by Hildegard Westerkamp and Norbert Ruebsaat
an acoustic environment for a group exhibition of the "Zone of Silence Project",
Museum of Quebec, Quebec City, Dec 85/Jan 86
In December/January of 1984/85, twelve artists from four cultures camped together in the so-called Zone of Silence in north central Mexico to explore the desert environment through their respective disciplines and make art. The participants were: Richard Martel, visual artist; Silvy Panet-Raymond, choreographer/dancer; Lise Labrie, sculpturess; and Jeanne McDonald-Pourier, poet; from Quebec, Canada.-Wanda Campbell, writer; from the United States.-Domingo Cisneros, sculptor and organizer of the "Zone of Silence Project"; Benjamin Medel, filmmaker; Francisco Perez Garcia, visual artist and poet; Gloria Cano, historian; Carlos Majul, filmmaker; from Mexico.-Norbert Ruebsaat, poet/writer; Hildegard Westerkamp, composer; from British Columbia, Canada.- and the two children Ayesha Cisneros (Quebec) and Sonja Ruebsaat (British Columbia).
The Zona del Silencio is known for its strange landscape formations, unusual plant and animal life, for its odd meteorological activity, and for the fact that the earth's magnetic field seems to have a hole here. Tape recorders don't work in parts of the Zona, compasses go mad, etc.
The Zone of Silence has been studied by scientists (in 1974, the Allende Meteorite landed there, causing a flurry of research activity by NASA), by Native shamans (the country has numerous ritual and healing sites) but never by contemporary urban-based artists.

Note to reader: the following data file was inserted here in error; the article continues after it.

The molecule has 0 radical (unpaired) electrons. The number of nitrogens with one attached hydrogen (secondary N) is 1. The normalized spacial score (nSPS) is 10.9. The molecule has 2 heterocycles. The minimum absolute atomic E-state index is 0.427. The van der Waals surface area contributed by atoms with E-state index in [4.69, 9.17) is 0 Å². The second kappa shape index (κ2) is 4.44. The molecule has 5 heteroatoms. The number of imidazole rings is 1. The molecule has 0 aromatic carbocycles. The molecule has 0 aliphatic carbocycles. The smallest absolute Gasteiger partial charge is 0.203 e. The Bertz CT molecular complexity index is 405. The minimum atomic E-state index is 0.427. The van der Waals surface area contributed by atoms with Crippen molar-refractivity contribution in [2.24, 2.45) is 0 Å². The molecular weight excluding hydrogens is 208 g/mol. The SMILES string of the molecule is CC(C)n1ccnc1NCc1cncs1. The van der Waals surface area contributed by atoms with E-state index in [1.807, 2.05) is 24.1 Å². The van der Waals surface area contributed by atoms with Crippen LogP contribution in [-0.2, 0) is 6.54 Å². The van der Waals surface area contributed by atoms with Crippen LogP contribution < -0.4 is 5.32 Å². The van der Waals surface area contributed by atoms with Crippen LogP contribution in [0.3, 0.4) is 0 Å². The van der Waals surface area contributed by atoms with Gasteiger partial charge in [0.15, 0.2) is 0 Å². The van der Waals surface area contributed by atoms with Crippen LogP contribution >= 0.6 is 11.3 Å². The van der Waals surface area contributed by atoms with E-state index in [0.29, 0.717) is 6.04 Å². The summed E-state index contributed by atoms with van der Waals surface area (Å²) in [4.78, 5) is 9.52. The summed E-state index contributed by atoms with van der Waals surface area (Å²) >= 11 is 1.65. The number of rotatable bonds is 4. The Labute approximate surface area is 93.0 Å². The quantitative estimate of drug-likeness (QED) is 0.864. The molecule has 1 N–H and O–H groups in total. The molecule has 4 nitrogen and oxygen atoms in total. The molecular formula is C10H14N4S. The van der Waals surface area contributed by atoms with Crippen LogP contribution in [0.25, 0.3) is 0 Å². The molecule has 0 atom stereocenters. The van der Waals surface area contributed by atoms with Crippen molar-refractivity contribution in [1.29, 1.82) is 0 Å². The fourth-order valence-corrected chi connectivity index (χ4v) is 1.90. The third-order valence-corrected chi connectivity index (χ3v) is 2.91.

We camped in the Zone, in an Apache ruin, and did art events, performance, photography, recording, sound-making, story-telling, sculpture, poetry. Zone of Silence Story is an account of some of these adventures. It's made from environmental sounds, poems, stories, music, conversation, plant sounds, rock noise and cricketsong.
Notes to the Acoustic Installation
One of the most striking experiences in very quiet environments is the emergence of the desire to make sounds, language and music. It is striking because the constant bombardment of sound we experience in cities all too often puts us out of touch with this desire.
Zone of Silence Storyis an attempt to recapture some of this primary feeling. It begins with a variety of ambiencesÑnighttime with crickets, setting up camp; quiet day ambience, etc.-and as the piece progresses, it involves the listener more and more in the activity of sound and word making.
1) The first sound on the tape comes from clapping and foot stomping inside the remains of a desert water reservoir. Two parallel walls stand about a metre and a half apart and three to four metres high. The change in sound colour which one hears results from making sound in different parts of this space. The clarity of the soundÑone can hear the subtle changes in harmonics-is possible because of the total silence that surrounded the reservoir. It is an unusual sound, intended as a fanfare to introduce the piece.